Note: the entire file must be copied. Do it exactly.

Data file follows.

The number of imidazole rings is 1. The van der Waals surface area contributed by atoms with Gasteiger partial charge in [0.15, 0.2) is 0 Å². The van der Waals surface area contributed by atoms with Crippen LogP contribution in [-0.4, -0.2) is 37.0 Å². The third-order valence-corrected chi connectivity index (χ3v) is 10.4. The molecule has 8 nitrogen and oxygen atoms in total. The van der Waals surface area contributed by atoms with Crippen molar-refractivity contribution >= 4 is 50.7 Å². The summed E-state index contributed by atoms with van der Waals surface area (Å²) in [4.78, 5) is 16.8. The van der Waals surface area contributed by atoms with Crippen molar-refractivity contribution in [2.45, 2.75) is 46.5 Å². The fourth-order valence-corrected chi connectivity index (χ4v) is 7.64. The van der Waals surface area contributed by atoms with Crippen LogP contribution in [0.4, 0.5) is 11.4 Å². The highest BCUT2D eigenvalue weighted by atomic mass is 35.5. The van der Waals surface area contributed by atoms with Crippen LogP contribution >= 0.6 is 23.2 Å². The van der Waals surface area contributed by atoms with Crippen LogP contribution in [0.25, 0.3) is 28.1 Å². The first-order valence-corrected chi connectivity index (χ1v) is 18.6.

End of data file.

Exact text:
The number of imidazole rings is 1. The van der Waals surface area contributed by atoms with Gasteiger partial charge in [0.15, 0.2) is 0 Å². The van der Waals surface area contributed by atoms with Crippen LogP contribution in [-0.4, -0.2) is 37.0 Å². The third-order valence-corrected chi connectivity index (χ3v) is 10.4. The molecule has 8 nitrogen and oxygen atoms in total. The van der Waals surface area contributed by atoms with Crippen molar-refractivity contribution >= 4 is 50.7 Å². The summed E-state index contributed by atoms with van der Waals surface area (Å²) in [4.78, 5) is 16.8. The van der Waals surface area contributed by atoms with Crippen molar-refractivity contribution in [2.45, 2.75) is 46.5 Å². The fourth-order valence-corrected chi connectivity index (χ4v) is 7.64. The van der Waals surface area contributed by atoms with Crippen LogP contribution in [0.4, 0.5) is 11.4 Å². The highest BCUT2D eigenvalue weighted by atomic mass is 35.5. The van der Waals surface area contributed by atoms with Crippen LogP contribution >= 0.6 is 23.2 Å². The van der Waals surface area contributed by atoms with Crippen LogP contribution in [0.25, 0.3) is 28.1 Å². The first-order valence-corrected chi connectivity index (χ1v) is 18.6.